Schroeder confirmed as head of Office of Legal Policy

April 21, 2010Duke Law News

Christopher Schroeder, Charles S. Murphy Professor of Law and Professor of Public Policy at Duke, has been confirmed by the United States Senate to the post of assistant attorney general for the Office of Legal Policy in the Department of Justice. Schroeder was nominated for the post by President Barack Obama on June 4, 2009.

In his new post Schroeder serves as the primary policy adviser to the attorney general and deputy attorney general and develops and implements significant policy initiatives of the Department of Justice. His duties include assisting the president and attorney general in the selection and confirmation of federal judges.

The longtime director of Duke Law School’s Program in Public Law and co-director of the Duke in D.C. program, Schroeder served in the Clinton administration as acting assistant attorney general in the Office of Legal Counsel at the Department of Justice, where he was responsible for legal advice to the attorney general, the executive office of the president, and other executive branch agencies on a broad range of issues, including separation of powers, other constitutional issues, and matters of statutory interpretation and administrative law. He also has served as chief counsel to the Senate Judiciary Committee.

“I am pleased to welcome Chris back to the Department of Justice,” said Attorney General Eric Holder in a statement following Schroeder’s confirmation. “The Office of Legal Policy serves a crucial role at the department in coordinating some of our most important projects and initiatives. Chris is an experienced and talented attorney, and I look forward to working with him on behalf of the American people.”

On the Senate floor this morning, Sen. Ted Kaufman, D-Del., spoke in support of Schroeder’s nomination, noting their close friendship and working relationship; in addition to working together as Senate staffers, they have co-taught a course on Congress at Duke Law and on federal regulation in the Duke in D.C. program.

“… Chris Schroeder has the experience, the intellect, and the judgment necessary to be a superb leader of the Office of Legal Policy,” said Kaufman. “Just as important, he has the character and integrity to help the attorney general continue to restore the public faith in the Department of Justice.”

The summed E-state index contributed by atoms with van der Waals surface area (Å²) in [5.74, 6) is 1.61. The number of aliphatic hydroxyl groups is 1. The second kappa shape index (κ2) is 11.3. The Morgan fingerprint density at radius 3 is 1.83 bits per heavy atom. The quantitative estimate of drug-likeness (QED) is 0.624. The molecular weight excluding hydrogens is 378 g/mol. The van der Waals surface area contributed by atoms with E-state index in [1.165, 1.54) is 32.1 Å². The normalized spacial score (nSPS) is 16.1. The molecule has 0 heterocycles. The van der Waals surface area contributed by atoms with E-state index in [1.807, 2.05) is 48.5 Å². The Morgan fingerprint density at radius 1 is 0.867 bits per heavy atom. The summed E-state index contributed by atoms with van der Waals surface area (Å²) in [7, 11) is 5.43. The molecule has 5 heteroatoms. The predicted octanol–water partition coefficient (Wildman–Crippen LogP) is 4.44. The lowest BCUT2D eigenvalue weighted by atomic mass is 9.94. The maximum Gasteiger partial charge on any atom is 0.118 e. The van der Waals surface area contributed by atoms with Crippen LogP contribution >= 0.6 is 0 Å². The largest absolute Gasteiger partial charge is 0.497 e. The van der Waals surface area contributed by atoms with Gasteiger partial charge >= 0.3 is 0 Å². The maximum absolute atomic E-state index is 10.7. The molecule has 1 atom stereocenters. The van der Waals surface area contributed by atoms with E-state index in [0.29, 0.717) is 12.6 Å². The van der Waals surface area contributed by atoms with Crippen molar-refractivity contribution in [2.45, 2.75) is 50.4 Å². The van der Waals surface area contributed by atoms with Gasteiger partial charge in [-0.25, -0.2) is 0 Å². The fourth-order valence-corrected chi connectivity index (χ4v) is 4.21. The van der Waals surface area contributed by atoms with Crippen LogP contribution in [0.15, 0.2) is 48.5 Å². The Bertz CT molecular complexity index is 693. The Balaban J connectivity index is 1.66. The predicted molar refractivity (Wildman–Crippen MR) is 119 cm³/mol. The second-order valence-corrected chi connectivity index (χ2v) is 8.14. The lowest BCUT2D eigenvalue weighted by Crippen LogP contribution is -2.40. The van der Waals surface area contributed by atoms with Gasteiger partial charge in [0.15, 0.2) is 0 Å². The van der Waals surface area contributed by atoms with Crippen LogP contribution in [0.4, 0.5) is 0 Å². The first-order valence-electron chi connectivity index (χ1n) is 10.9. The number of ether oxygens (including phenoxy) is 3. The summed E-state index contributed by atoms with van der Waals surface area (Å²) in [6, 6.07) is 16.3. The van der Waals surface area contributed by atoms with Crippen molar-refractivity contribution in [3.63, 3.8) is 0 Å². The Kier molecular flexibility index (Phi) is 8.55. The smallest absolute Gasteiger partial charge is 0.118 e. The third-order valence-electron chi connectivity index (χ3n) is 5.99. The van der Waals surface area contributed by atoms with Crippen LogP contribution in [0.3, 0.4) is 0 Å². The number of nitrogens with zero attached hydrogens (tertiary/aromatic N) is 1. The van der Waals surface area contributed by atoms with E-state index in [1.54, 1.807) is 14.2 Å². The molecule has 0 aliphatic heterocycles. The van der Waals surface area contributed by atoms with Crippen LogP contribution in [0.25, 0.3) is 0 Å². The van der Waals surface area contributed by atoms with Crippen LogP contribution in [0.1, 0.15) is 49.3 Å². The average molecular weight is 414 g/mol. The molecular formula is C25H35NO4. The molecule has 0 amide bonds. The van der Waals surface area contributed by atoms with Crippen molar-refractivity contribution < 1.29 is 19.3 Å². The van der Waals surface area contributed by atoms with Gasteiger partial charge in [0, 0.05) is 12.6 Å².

“Professor Schroeder is a remarkably thoughtful and wise scholar and lawyer,” said Duke Law School Dean David F. Levi. “He will be a wonderful director of the Office of Legal Policy. He is someone in whom the American people can be confident.”

In a letter endorsing Schroeder’s nomination to the Senate Judiciary Committee, Kenneth Starr ’73, dean of the Pepperdine University School of Law and a former U.S. solicitor general, praised him as a “thoughtful and measured person” with “sound judgment.” Schroeder’s broad government service, wrote Starr, gives him “a particularly keen and nuanced sense of what the Founding generation was seeking brilliantly to achieve: balanced government. From both practical experience and engaged scholarship, he understands, deeply, the appropriate role of the co-ordinate branches.”

A leading scholar of constitutional law and environmental law and policy, Schroeder is the author of one of the leading environmental law casebooks, Environmental Regulation: Law, Science and Policy (with Robert Percival, Alan Miller and James Leape, 6th edition, 2009).

“Chris Schroeder is an outstanding choice to head the Office of Legal Policy,” said Professor Neil Siegel, co-director of Duke’s Program in Public Law. “He brings a wealth of relevant experience in government service, legal academia, and private practice. Most importantly, he possesses formidable intelligence, shrewd judgment, and a critical capacity to reason nonideologically.

“The timing of Schroeder's confirmation by Congress is also noteworthy,” Siegel added. “He will now be available to help the president discharge his awesome responsibility to vet and nominate a successor to U.S. Supreme Court Justice John Paul Stevens.”